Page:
Postprint version. Published in Australian Journal of Soil Research, Volume 32, Issue 4, January 1, 1994, pages 835-846.
Copyright © 1994 Australian Commonwealth Scientific and Research Organization (CSIRO).
NOTE: At the time of publication, the author G.S.P. Ritchie was not yet affiliated with Cal Poly.
The definitive version is available at http://dx.doi.org/10.1071/SR9940835.
Amelioration of subsoil acidity using gypsum (CaSO4·2H2O) or lime (CaCO3) was studied on sandy textured soils with low water holding capacity in a low rainfall environment. Field trials were established in 1989 at two sites on yellow sandplain soils to investigate whether different rates, sources and combinations of gypsum and lime application could be used to increase wheat and lupin yields. Gypsum increased wheat yields by up to 45% in the first two growing seasons whereas lime increased wheat yields by up to only 15% in the second season. The highest yields were generally recorded when gypsum and lime were applied together. The response of wheat to the various treatments varied both regionally and temporally and it is suggested that the inherent soil solution composition affected the magnitude and rapidity of wheat responses to gypsum. The rate of gypsum application affected the longevity of the wheat responses, with a low application rate (1 t ha-1) increasing yields for only one season. No differences in wheat yields were recorded between different sources of gypsum or application rates higher than 3 t ha-1. In contrast to wheat, lupin yields were substantially lower on gypsum-treated plots. The yield decline did not appear to be related to any simple nutritional factor and the gypsum effect was generally minimized when lime was added with the gypsum. The results indicated that lower rates of gypsum than used in previous subsoil amelioration studies were suitable for increasing wheat yields on sandy soils in low rainfall environments, and that gypsum should not be used if lupins are to be grown within at least 2 years of its application to the soil surface.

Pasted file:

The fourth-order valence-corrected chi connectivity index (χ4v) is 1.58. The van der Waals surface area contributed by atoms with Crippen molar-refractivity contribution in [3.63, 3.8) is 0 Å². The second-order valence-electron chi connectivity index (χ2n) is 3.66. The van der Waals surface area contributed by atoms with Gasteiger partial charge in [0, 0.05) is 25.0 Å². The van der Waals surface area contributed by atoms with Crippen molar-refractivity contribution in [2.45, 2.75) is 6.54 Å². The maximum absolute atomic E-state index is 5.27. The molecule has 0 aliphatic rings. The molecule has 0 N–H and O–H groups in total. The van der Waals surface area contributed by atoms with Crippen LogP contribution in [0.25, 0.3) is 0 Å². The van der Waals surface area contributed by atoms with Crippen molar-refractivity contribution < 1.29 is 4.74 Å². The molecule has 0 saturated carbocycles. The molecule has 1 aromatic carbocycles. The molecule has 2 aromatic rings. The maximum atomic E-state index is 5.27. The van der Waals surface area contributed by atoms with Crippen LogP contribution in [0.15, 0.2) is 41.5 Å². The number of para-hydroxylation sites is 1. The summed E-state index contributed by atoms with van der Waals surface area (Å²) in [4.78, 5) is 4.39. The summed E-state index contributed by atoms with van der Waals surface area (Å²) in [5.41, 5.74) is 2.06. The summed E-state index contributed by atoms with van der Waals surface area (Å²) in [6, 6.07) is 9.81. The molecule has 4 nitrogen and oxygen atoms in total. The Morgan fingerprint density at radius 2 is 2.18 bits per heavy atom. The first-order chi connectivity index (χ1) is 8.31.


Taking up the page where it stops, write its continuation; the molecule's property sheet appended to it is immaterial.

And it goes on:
Food Science | Nutrition